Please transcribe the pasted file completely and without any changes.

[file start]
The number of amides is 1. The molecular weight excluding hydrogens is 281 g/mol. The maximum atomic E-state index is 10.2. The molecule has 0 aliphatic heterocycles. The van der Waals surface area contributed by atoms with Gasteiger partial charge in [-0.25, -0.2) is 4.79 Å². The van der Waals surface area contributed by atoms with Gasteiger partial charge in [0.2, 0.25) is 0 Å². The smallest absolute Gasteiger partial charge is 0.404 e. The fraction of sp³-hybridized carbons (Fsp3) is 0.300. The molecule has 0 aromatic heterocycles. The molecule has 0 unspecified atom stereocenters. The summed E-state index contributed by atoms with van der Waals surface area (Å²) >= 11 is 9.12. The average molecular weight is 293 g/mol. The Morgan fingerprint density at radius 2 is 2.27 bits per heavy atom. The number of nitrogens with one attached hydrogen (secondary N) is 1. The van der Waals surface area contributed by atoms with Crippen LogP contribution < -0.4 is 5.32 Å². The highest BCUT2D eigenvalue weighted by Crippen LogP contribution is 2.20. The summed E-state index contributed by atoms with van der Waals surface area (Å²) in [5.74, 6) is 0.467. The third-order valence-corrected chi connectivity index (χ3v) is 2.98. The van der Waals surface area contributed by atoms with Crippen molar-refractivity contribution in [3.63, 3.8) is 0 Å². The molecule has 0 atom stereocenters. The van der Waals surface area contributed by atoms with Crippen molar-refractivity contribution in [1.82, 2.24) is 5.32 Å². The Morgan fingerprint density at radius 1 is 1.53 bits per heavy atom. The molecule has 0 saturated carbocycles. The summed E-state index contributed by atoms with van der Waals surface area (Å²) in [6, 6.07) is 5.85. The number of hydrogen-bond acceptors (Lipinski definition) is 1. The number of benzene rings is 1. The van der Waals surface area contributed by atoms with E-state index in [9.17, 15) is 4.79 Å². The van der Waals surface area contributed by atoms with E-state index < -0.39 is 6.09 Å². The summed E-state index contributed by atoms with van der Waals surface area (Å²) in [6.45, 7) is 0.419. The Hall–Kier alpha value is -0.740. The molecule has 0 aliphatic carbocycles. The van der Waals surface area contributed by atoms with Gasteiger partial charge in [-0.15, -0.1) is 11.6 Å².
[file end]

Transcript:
The number of amides is 1. The molecular weight excluding hydrogens is 281 g/mol. The maximum atomic E-state index is 10.2. The molecule has 0 aliphatic heterocycles. The van der Waals surface area contributed by atoms with Gasteiger partial charge in [-0.25, -0.2) is 4.79 Å². The van der Waals surface area contributed by atoms with Gasteiger partial charge in [0.2, 0.25) is 0 Å². The smallest absolute Gasteiger partial charge is 0.404 e. The fraction of sp³-hybridized carbons (Fsp3) is 0.300. The molecule has 0 aromatic heterocycles. The molecule has 0 unspecified atom stereocenters. The summed E-state index contributed by atoms with van der Waals surface area (Å²) >= 11 is 9.12. The average molecular weight is 293 g/mol. The Morgan fingerprint density at radius 2 is 2.27 bits per heavy atom. The number of nitrogens with one attached hydrogen (secondary N) is 1. The van der Waals surface area contributed by atoms with Crippen LogP contribution < -0.4 is 5.32 Å². The highest BCUT2D eigenvalue weighted by Crippen LogP contribution is 2.20. The summed E-state index contributed by atoms with van der Waals surface area (Å²) in [5.74, 6) is 0.467. The third-order valence-corrected chi connectivity index (χ3v) is 2.98. The van der Waals surface area contributed by atoms with Crippen molar-refractivity contribution in [3.63, 3.8) is 0 Å². The molecule has 0 atom stereocenters. The van der Waals surface area contributed by atoms with Crippen molar-refractivity contribution in [1.82, 2.24) is 5.32 Å². The Morgan fingerprint density at radius 1 is 1.53 bits per heavy atom. The molecule has 0 saturated carbocycles. The summed E-state index contributed by atoms with van der Waals surface area (Å²) in [6, 6.07) is 5.85. The number of hydrogen-bond acceptors (Lipinski definition) is 1. The number of benzene rings is 1. The van der Waals surface area contributed by atoms with E-state index in [9.17, 15) is 4.79 Å². The van der Waals surface area contributed by atoms with E-state index < -0.39 is 6.09 Å². The summed E-state index contributed by atoms with van der Waals surface area (Å²) in [6.45, 7) is 0.419. The Hall–Kier alpha value is -0.740. The molecule has 0 aliphatic carbocycles. The van der Waals surface area contributed by atoms with Gasteiger partial charge in [-0.15, -0.1) is 11.6 Å².